By Christopher Cornwall, Chris Perry, Guillermo Diaz-Pulido, Steeve Comeau & Verena Schoepf
New research is suggesting the outlook for coral reefs remains grim unless we cut emissions fast.
The twin stress factors of ocean warming and acidification increasingly threaten coral reefs worldwide, but relatively little is known about how various climate scenarios will affect coral reef growth rates.
Our research, published today, paints a grim picture. We estimate that even under the most optimistic emissions scenarios, we’ll see dramatic reductions in coral reef growth globally. The good news is that 63% of all reefs in this emissions scenario will still be able to grow by 2100.
But if emissions continue to rise unabated, we predict 94% of coral reefs globally will be eroding by 2050. Even under an intermediate emissions scenario, we project a worst-case outcome in which coral reefs on average will no longer be able to grow vertically by 2100.
The latter scenarios would have dramatic consequences for marine biodiversity and the millions of people who depend on healthy, actively growing coral reefs for livelihoods and shoreline protection. This highlights the urgency and importance of acting now to drastically reduce carbon dioxide emissions.
The Great Barrier Reef alone contributes A$6.4 billion to the Australian economy. Critically, coral reefs also protect coastlines from storm surges and create land for many low-lying Indo-Pacific island nations.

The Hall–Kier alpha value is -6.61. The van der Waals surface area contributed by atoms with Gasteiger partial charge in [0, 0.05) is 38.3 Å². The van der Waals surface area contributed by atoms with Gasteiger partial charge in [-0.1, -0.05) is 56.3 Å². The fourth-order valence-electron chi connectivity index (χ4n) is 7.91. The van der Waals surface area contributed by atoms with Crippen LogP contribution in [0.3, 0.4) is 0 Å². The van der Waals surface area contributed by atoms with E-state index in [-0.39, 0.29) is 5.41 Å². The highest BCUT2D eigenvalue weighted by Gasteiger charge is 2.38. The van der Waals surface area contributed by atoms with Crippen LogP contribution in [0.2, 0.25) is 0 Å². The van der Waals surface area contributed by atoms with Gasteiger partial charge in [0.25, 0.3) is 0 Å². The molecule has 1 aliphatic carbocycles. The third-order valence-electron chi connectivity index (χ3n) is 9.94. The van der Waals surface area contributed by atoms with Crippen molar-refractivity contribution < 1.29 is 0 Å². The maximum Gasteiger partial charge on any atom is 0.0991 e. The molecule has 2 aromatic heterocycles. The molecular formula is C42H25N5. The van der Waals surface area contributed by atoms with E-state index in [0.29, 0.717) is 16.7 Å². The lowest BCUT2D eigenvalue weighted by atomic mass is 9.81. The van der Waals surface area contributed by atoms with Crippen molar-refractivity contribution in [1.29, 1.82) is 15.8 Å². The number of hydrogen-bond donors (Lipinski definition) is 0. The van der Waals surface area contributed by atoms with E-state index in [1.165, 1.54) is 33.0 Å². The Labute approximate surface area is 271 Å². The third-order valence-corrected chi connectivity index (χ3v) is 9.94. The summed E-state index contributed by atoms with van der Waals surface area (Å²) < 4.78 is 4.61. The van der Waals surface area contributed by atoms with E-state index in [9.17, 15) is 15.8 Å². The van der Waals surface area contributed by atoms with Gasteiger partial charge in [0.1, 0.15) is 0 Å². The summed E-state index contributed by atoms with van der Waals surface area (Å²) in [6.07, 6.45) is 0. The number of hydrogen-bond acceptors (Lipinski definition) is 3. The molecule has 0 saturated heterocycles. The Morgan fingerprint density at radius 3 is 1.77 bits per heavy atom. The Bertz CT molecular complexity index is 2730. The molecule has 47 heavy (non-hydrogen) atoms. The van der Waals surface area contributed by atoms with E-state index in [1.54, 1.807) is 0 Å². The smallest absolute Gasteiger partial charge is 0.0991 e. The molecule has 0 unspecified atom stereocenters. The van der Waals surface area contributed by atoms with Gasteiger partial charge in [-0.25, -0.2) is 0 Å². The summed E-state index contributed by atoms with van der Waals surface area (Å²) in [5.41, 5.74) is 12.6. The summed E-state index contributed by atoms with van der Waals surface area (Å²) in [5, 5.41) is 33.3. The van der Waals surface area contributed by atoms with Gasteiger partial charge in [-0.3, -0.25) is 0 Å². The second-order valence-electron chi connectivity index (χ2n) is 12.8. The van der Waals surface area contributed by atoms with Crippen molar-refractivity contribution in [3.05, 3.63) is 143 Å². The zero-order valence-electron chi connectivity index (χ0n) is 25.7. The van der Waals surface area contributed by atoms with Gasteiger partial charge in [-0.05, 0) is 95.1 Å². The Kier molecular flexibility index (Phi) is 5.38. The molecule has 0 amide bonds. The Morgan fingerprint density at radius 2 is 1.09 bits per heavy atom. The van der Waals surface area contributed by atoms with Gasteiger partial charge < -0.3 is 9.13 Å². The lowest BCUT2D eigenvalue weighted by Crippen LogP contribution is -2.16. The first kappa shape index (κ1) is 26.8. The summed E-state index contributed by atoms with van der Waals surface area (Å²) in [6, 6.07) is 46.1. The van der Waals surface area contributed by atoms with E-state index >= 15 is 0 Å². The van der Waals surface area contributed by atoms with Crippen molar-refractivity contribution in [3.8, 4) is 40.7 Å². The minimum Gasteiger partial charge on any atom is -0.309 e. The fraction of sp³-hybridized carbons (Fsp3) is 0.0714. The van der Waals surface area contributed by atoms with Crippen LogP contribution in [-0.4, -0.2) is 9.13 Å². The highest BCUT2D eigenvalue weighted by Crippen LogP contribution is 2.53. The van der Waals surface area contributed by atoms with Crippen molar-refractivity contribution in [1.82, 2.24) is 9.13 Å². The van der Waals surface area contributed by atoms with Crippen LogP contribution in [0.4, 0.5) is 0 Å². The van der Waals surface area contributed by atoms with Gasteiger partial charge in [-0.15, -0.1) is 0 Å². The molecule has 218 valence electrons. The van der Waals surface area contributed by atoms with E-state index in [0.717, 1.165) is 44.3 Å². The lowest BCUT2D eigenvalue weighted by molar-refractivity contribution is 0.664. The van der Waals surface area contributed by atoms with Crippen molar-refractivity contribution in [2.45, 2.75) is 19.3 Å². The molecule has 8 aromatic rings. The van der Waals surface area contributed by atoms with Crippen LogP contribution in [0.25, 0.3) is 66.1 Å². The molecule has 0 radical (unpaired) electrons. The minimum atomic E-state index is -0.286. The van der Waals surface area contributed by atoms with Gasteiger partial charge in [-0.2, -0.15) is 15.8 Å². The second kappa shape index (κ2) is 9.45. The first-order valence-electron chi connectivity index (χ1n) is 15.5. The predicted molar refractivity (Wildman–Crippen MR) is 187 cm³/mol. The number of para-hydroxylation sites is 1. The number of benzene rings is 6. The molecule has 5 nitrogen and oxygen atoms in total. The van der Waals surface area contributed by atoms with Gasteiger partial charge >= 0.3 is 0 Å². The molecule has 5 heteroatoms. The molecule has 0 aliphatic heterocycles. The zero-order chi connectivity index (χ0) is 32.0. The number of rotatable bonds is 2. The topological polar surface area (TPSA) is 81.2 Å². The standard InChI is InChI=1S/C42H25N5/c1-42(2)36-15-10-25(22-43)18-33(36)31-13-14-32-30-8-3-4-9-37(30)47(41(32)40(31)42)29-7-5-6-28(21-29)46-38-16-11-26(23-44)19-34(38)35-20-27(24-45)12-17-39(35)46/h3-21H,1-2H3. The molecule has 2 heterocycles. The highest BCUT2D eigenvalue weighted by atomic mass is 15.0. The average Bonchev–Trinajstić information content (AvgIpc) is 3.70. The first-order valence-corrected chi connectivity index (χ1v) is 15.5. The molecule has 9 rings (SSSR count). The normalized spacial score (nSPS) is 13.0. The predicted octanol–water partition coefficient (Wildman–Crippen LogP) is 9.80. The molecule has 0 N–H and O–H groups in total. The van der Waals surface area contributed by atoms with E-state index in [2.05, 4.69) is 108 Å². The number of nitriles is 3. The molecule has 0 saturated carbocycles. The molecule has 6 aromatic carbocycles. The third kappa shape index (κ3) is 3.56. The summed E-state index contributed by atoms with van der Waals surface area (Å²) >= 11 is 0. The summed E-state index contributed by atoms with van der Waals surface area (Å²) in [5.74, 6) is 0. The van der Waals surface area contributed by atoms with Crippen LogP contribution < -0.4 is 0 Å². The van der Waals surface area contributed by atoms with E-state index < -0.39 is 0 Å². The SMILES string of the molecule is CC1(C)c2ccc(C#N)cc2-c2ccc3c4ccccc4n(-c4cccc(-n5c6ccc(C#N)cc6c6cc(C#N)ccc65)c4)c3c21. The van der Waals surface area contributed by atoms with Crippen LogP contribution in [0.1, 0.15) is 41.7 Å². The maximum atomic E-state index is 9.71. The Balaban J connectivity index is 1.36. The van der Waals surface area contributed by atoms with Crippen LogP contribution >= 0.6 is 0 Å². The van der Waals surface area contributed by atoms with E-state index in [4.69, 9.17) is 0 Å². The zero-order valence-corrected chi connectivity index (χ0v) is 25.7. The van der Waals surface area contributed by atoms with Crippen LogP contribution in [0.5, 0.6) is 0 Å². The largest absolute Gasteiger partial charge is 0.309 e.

Marine heatwaves, caused by ongoing ocean warming, have already had a severe impact on coral reef ecosystems by triggering mass bleaching events. These events are becoming more frequent and intense, and cause mass die-offs across large areas.
Ocean acidification also reduces the growth of corals by limiting their ability to build their skeletons from calcium carbonate. Together, these stressors threaten the ability of coral reefs to grow and keep up with sea level rise.
Complex impacts from ocean warming and acidification
Our understanding of how ocean warming and acidification threaten reef-forming species has improved considerably over the past decade. However, understanding how coral reef growth will be altered by climate change is more complex than simply measuring rates of change from individual taxonomic groups of corals.
Our study of 183 reefs worldwide provides the first quantitative estimate of how most of the processes that control reef growth respond to climate change and affect carbonate accumulation and growth rates.
Reefs grow by layering calcium carbonate, produced either by corals and coralline algae. The amount of calcium carbonate built by these reefs depends on many factors.
Cyclones, waves and currents can flush parts of the reef away. Acidifying ocean water means more dissolves chemically. And there is a biological carbonate exchange, known as bio-erosion. Sponges, parrotfish, sea urchins and algae can all eat it, but then return some as defecated sand.
Depending on which of these processes dominates, coral reefs either grow and accrete vertically, or they start to erode. Most of these processes vary for each reef, and almost all are affected by climate change.
To complicate matters, the frequency and intensity of marine heatwaves will vary geographically, making it difficult to estimate to what degree coral mass bleaching events will reduce coral cover.
In our research, we applied these local and global processes to 233 locations on 183 distinct coral reefs that vary in their species compositions and physical complexity. We found significant variability in responses to ocean acidification and warming.